Cameron self-injured as a child, but Thomas never did.
Cameron loves the Red Hot Chili Peppers and used to tap out the same tune on the piano over and over, while music doesn’t seem to move Thomas.
Last Friday morning in their Oakville kitchen, Cameron sat expressionless and shook pill bottles repetitively, as Thomas paced, jumped, shouted and smiled, occasionally scarfing Timbits.
Cameron, 20, and Thomas, 14, are brothers. They both have Autism Spectrum Disorder (ASD). They score similarly in the severity of the disorder.
But they don’t seem to experience autism the same way, said their mother, Valerie South.
“Personalities aside, their autism is different.”
A study published Monday and led by Sick Kids’ Stephen Scherer bolsters the intuitions of South and probably many parents like her – and uncovers a surprising new feature of a developmental disorder that now affects 1 in 68 children.
When two siblings are both affected by autism, researchers assume that both kids inherited the same genetic risk factors from their parents. But by sequencing whole genomes from 85 Canadian families with a pair of autistic siblings, Scherer and his colleagues discovered that among the children whose genes told researchers a story about why they had autism, more than two-thirds told a different story than their brother or sister.
“We think that pretty much every child has their own form of autism,” said Scherer, director of the Centre for Applied Genomics at the Hospital for Sick Children.
The study, published in Nature Medicine, is the largest of its kind to date. But the paper marks merely the first wave of a massive scientific effort that will sequence 10,000 whole genomes of people with autism and upload all the data to a cloud-based platform accessible to any scientist in the world.
“We weren’t really able to ask these questions before because our technology wasn’t good enough,” said Scherer. “But now, with this whole genome sequencing, we can do it.”
Scientists already knew that autism is a mixed bag, genetically. Over 100 ASD-linked genetic variations have been discovered, and an individual diagnosed with ASD may have some of those or none. Yet autism also appears to be heritable: parents with one child on the spectrum have a 10 to 20 per cent risk of bearing another.
“Our question was, what is going on in families that have two or more autistic children?” said Scherer.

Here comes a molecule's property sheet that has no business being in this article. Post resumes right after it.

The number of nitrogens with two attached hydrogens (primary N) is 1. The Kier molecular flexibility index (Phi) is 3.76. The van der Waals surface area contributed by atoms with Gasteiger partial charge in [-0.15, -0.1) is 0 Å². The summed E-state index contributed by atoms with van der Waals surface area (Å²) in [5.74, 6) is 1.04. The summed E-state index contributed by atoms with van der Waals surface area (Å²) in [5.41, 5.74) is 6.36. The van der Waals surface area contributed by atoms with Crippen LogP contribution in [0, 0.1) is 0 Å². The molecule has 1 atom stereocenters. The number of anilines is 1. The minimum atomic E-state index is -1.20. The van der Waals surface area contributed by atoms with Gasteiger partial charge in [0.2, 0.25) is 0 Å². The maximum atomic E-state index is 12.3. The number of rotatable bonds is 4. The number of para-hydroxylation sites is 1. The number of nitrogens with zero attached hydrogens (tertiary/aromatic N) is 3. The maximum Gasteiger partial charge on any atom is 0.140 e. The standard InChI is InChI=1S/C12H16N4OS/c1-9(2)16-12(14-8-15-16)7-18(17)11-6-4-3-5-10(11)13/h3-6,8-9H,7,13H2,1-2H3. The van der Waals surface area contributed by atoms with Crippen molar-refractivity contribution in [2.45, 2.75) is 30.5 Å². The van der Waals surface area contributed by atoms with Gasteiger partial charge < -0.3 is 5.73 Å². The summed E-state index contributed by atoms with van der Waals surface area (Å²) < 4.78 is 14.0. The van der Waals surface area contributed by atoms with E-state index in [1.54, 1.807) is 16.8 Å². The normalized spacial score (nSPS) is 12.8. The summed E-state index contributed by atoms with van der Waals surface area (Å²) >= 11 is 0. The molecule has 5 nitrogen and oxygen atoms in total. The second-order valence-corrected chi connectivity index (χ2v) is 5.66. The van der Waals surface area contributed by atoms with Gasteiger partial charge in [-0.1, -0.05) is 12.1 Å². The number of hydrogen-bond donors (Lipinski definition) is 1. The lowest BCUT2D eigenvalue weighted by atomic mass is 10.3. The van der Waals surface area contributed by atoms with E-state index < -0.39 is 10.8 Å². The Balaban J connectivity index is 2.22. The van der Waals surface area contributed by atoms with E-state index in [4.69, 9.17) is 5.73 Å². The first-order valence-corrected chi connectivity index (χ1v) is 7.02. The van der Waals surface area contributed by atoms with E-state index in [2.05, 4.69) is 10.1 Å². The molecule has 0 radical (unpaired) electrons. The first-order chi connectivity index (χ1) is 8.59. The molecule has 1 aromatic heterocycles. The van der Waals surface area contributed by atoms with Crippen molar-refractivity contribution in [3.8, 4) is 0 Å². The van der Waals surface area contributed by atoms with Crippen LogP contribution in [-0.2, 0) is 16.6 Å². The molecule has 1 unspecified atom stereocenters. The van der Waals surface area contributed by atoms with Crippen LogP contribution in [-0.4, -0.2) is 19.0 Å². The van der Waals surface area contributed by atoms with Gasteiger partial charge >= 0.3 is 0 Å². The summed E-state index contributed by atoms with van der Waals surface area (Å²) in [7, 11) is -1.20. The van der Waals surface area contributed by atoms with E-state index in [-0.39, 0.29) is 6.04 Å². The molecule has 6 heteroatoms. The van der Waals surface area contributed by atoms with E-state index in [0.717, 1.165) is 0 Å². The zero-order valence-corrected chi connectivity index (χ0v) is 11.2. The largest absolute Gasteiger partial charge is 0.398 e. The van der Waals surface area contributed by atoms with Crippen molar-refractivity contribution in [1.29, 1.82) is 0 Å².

Most genetic research into autism relies on examining smaller swaths of DNA, but Scherer and his colleagues wanted to look at the entire genome – a much more expensive and time-consuming operation.
Their efforts bore surprising fruit. About 40 per cent of the 85 families had genetic mutations associated with autism. But in nearly 70 per cent of those cases, the two affected siblings did not share the same rare risk factors as each other, and those children tended to differ in their symptoms and behaviours.
“It really throws off standard thinking,” said Brett Abrahams, a professor of genetics at the Albert Einstein College of Medicine at Yeshiva University, who was not involved with the study.
“This is the beginning of much larger efforts that are really going to provide incredible insights and, I think, drive forward treatment.”
In the immediate future, the study suggests that whole genome sequencing may provide dramatically better information to families searching for a diagnosis, or helping making a decision about whether to have another child, compared to more limited genetic tests like microarrays, targeted gene sequencing and exome sequencing.
Ultimately, the hope is to understand the molecular mechanisms of ASD: what exactly is being affected in the brain, and how.
“If I look at the genes that cause heart attack, a lot are involved in creating a plaque, in clotting problems, and it all fits together into one picture,” said Stephan Sanders, a professor at the University of California San Francisco who studies bioinformatics and autism and was also not involved in Monday’s study.
The same is not true of autism. “I sort of get to, ‘Well, it’s something to do with development.’ The hope is that by following these genes we can get to that stage – maybe it won’t be a simple answer, maybe it will to be two or three answers coming together,” said Sanders. “That will provide a target for therapeutics.”
South, in Oakville, plans to enroll her family in Scherer’s study. Her eldest son, Mitchell, 21, is not affected by the disorder. She wants Mitchell to have as much information as possible at his fingertips if he later decides to have children – both insight into their family’s particular genetic quirks but also new discoveries about this frustratingly mysterious disorder that has affected both of Mitchell’s brothers.
“I’d love to spend a minute inside their brains,” says South of Cameron and Thomas. A nurse with a clinical specialty in migraines, South was particularly impressed that the research team in the 10,000 genomes initiative – called the MSSNG project, a collaboration between Sick Kids, Google, and Autism Speaks – are releasing their data openly.
“Substantial progress is being made in understanding the genetic underpinnings of autism,” said Sanders.
“It’s happening very quickly now.”